North Koel irrigation project awaits wildlife clearance
Latest News »
- Treat us with respect: Pakistan Army chief Gen Qamar Javed Bajwa to US
- Former CIA agent wants to buy Twitter to kick Donald Trump off
- Narendra Modi to visit Gujarat on 17 Sept to inaugurate Narmada Dam
- Congress says not to ally with NCP for Gujarat assembly polls
- Haryana, Punjab on high alert ahead of verdict in Dera chief Ram Rahim Singh case
New Delhi: Over four decades have passed since the North Koel irrigation project was first conceived, but it is yet to see the light of the day.
The project is not expected to start anytime soon as wildlife clearance from the environment ministry is still pending, even though the state governments of Jharkhand and Bihar have been pushing for it for the last one year.
The ministry’s expert wildlife panel recently discussed the project and sought a report on it from the National Tiger Conservation Authority (NTCA) before clearing it as it involves diversion of 1,007.29 hectares of forest land from the Palamau Tiger Reserve and it is estimated that 344,644 trees would be felled for the project.
The project was recently discussed in the 15 May meeting of the standing committee of the National Board for Wildlife (NBWL), the apex wildlife body in India.
“The Committee decided that a committee comprising of member secretary, NTCA and member from WII (Wildlife Institute of India) would visit the project site and submit a report to the (Union environment) Ministry for further consideration within June 2017,” said the minutes of the meeting, which were reviewed by Mint.
First sanctioned in 1970, the North Koel project envisages a dam (Mandal Dam) on North Koel near Kutku village of Latehar district in Jharkhand, a barrage on the same river around 96 km downstream of the Mandal dam site and a system of distributaries originating from the two main canals. Through these canals, irrigation will be provided to 124,270 hectares in Bihar and Jharkhand—12,470 hectares in Palamu and Garhwa districts of Jharkhand and 111,800 hectares in Bihar.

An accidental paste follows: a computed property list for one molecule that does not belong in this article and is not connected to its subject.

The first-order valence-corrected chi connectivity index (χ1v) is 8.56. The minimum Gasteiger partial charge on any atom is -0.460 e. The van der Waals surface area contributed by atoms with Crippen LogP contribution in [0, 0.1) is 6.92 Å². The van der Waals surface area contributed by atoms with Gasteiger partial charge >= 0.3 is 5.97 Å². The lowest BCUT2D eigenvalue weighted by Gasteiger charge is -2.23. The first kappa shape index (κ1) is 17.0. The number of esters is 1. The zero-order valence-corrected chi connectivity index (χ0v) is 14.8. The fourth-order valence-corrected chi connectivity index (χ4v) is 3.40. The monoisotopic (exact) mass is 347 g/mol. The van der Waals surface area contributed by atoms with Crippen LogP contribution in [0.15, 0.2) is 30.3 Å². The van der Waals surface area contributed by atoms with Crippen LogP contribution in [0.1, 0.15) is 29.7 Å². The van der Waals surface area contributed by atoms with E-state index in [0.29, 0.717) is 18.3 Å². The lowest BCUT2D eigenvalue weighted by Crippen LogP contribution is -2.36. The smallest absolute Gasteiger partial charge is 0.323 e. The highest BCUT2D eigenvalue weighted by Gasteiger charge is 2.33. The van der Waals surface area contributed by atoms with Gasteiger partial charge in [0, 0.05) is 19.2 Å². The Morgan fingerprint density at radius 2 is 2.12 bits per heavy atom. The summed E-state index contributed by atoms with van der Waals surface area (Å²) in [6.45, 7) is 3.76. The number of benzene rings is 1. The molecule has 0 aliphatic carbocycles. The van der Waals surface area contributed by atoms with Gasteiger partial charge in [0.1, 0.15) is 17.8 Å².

Once completed, the project will generate 24 MW of electricity too. The project will also provided drinking water as well as water for industrial and agricultural purposes in both Jharkhand and Bihar. About 0.82 MAF (million acre feet) of water will be shared between the two states once the project is completed.
The initial cost of the project in 1970 was estimated at Rs30 crore but it was revised a few years ago and estimated to be around Rs1,289.50 crore. Of that, around Rs750 crore has already been spent.
Though stuck since decades, the project has got a renewed push from the state governments of Bihar and Jharkhand in the last one year. In August 2016, a meeting had also taken place led by principal secretary to Prime Minister Narendra Modi to fast track the project.
The project was discussed in the 25 April meeting of the environment ministry’s expert forest panel too. The expert panel, Forest Advisory Committee (FAC), had rejected the demand for waiving off the requirement of compensatory afforestation in lieu of diverting over 1,000 hectares of forest area from the Palamu Tiger Reserve.
FAC had noted that “compensatory afforestation may be done over twice the forest land diverted, provided the degraded forest land identified for this purpose should be in the corridors of the Palamu Tiger Reserve”.
“The State governments (Jharkhand), however, shall make best efforts to identify maximum possible encumbrance free, large patches of non-forest land either adjoining or in the immediate vicinity of the Palamu Tiger Reserve to offset habitat loss due to submergence,” said FAC, as per its minutes.